Is Editing Human DNA Allowed to Treat Disease? Yes, According to Two-Thirds of American

Is Editing Human DNA Allowed to Treat Disease? Yes, According to Two-Thirds of American

A new research study published in the Science journal shows that people are interested to be part of a public discussion involving the editing of the human genome. This means that the conversation between the scientists, the officials, and the people needs to take place now.

Time is now

Co-author of the study Dietram Scheufele believes that it is high time for the general public to start discussing this important matter now, a time when technology is still developing. The results are based on a survey in which 1,600 adults from the U.S participated during December 2016 and January 2017.

The purpose of the study was to detect the public opinion on a technology technique which is fast evolving. Gene editing tools such as CRISPR makes editing human DNA easier and precise. Researchers in the US have already managed to edit human embryos and to correct a gene mutation which causes serious heart conditions.

What is the public opinion?

Gene editing implies many factors: for example a human genome for therapeutic purposes can be edited to treat certain disease or to enhance human capabilities such as intelligence. The public opinion is important especially since the research on human gene editing is still on its infancy.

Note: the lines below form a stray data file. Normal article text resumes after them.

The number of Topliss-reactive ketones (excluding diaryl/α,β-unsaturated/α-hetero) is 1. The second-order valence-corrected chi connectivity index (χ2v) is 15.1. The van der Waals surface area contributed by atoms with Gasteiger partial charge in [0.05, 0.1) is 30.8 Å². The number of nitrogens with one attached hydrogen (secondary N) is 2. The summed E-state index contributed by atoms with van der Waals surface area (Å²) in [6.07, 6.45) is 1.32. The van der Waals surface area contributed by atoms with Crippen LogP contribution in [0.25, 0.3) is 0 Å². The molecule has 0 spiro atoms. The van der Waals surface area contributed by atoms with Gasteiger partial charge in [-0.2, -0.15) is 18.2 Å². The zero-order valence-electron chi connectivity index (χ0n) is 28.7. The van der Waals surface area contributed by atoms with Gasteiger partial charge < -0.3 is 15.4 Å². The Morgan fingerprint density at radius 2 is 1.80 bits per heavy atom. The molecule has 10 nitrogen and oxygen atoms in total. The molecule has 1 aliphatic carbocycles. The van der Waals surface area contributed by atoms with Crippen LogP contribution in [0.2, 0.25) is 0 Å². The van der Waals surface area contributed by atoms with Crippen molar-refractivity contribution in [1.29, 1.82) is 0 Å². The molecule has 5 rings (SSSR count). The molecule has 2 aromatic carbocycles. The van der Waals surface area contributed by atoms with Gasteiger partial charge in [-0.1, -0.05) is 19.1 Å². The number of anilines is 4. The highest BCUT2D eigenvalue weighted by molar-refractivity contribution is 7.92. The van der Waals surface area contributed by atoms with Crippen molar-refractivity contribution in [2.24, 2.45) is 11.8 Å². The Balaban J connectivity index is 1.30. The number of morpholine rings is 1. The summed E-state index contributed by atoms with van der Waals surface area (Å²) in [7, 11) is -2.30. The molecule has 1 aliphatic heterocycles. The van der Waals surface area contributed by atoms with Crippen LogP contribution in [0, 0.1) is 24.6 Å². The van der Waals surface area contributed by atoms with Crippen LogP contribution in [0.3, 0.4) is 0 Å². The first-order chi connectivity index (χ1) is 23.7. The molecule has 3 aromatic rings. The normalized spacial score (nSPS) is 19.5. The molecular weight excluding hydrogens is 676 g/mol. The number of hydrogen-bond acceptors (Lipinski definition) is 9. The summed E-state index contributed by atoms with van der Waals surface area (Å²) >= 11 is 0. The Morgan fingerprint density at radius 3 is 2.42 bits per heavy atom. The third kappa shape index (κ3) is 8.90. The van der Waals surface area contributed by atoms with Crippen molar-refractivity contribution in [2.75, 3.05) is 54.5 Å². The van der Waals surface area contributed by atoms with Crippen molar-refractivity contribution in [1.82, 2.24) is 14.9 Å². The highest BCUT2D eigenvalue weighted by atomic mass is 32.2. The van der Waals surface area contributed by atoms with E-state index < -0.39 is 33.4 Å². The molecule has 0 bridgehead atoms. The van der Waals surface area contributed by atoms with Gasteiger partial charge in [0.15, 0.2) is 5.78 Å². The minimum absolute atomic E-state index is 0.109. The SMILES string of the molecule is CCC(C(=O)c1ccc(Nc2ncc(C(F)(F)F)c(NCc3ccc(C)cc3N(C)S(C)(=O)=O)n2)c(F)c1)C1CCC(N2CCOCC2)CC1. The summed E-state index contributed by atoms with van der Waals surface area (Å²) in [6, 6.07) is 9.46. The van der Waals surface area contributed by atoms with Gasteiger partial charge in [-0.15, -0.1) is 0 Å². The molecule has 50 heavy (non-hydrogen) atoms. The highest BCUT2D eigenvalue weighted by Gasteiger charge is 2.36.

Scheufele believed that most people will not agree with germline editing, but it turns out that people were more preoccupied with enhancing rather than disease treating.

The survey showed that most of the subjects were in favor of using gene editing to treat medical conditions. Also, the majority believe that human gene editing is acceptable for treating diseases. The research also showed that those in favor have more knowledge on the subject than those opposing or those of certain religions.


Anna is an avid blogger with an educational background in medicine and mental health. She is a generalist with many other interests including nutrition, women's health, astronomy and photography. In her free time from work and writing, Anna enjoys nature walks, reading, and listening to jazz and classical music.

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